The (Pan) Orient Express - A Highly Skewed Risk/Reward Situation
Pan Orient Energy ([[POEFF.PK]], POE on the TSX Venture) represents one of the best risk-reward scenarios that I have seen in the international E&P space in recent memory. I have followed the company since inception and the position that POE is now in has been years in the making. The company is entering one of the most active drill programs in recent years with targets that have taken years to define, rank, and now drill. In the following paragraphs, I'll detail how the current share price of $2.86 values only POE's existing production base while offering multiple "free options" that can range from $5-10+/sh (incremental) each.
This is primarily a Southeast Asian asset base with a Canadian SAGD sidecar asset in the (net) 150 million barrel recoverable range (contingent resource best (mid) case estimate). The SE Asia assets are a mix between production (Thailand) and high-impact exploration (Thailand and Indonesia), but what I find most compelling is the apparent lack of value assigned to anything other than the company's current base production of 1500 bopd.
In mid 2012, POE sold a portion of its onshore Thai assets for approximately $170 million . Without going into the details, this was a transformational deal for the company, and one which I believe the market has yet to fully appreciate. As of their most recent Q3 2012 financials, POE had net positive working capital position of $130 million and no debt.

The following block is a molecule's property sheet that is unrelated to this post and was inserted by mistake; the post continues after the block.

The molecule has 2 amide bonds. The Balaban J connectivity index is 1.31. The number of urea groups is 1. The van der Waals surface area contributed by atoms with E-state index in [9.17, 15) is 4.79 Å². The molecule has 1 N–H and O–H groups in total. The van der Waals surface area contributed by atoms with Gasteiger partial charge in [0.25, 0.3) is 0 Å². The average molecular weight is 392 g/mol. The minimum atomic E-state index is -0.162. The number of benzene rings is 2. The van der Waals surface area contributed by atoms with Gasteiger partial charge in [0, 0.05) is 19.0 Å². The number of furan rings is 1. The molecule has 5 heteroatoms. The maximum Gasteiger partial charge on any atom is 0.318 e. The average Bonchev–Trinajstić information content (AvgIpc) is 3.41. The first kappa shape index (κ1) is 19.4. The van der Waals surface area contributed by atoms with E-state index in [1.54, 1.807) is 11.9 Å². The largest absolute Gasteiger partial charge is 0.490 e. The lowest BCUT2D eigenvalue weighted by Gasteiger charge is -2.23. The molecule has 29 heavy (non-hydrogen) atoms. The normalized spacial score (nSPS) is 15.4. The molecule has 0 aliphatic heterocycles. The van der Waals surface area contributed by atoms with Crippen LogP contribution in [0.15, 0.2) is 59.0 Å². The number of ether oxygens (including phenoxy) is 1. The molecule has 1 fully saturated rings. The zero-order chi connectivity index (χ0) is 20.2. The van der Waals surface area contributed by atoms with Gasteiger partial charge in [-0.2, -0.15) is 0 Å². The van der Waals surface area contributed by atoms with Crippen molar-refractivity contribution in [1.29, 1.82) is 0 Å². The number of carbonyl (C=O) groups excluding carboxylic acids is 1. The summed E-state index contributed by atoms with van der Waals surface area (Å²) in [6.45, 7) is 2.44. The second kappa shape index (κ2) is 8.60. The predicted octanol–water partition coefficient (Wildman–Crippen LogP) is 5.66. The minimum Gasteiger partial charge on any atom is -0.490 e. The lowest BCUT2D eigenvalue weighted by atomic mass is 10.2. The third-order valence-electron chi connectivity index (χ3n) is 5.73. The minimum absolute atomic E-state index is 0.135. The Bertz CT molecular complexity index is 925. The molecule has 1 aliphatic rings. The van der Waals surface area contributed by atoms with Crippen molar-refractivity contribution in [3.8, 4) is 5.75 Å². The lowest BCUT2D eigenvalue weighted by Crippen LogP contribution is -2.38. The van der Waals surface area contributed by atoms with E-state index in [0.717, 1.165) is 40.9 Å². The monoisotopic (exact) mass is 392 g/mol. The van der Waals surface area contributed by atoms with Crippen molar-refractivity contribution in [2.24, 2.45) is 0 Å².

Pan Orient has 56.7 million shares outstanding and the stock price is $2.86 as I write this note. That's a market cap of $162 million on a company with around $130 million in cash. That leaves an enterprise value of $32 million for the balance of the company's asset base.
The assets are spread over 3 regions with a focus on SE Asia: 1) onshore Thailand, 2) onshore Indonesia, and 3) Alberta, Canada. The company has current production of 1500 bopd from onshore Thailand, on which they receive revenue on the order of 85-95% of Brent pricing. Production expenses and royalties in Q3 2012 were approximately $24 per barrel, leaving POE with about a $75 per barrel netback.
At a $75/bbl netback, 1500 bopd generates about $40 million in gross cash flow per year. Even at a $50 netback, that gross cash flow would be about $27 million per year. The company's G&A run rate is about $5-6 million per year. Recall that the enterprise value of the company is $32 million currently.
To put it another way, POE has $2.29/sh in cash and does between $0.39 to $0.60/sh in cash flow per share (using a $80-105/bbl Brent price range) at the current rate of 1500 bopd. With the stock at $2.86, that translates into 0.9-1.4x EV/CF.
The main question is with respect to the reserve life of the company's production base. Depending on the ultimate size of the company's most recent Thai discovery, total current recoverable resources appear to be in the range of 1 million (low case) to 5 million (upside case) barrels which means at 1500 bopd, the RLI (reserve life index) of POE's producing asset base is between 2 to 9 years (more detail here in the Q3 MD&A), so with an EV/CF ratio of 0.9x-1.4x even POE's existing production base is conservatively priced by the market.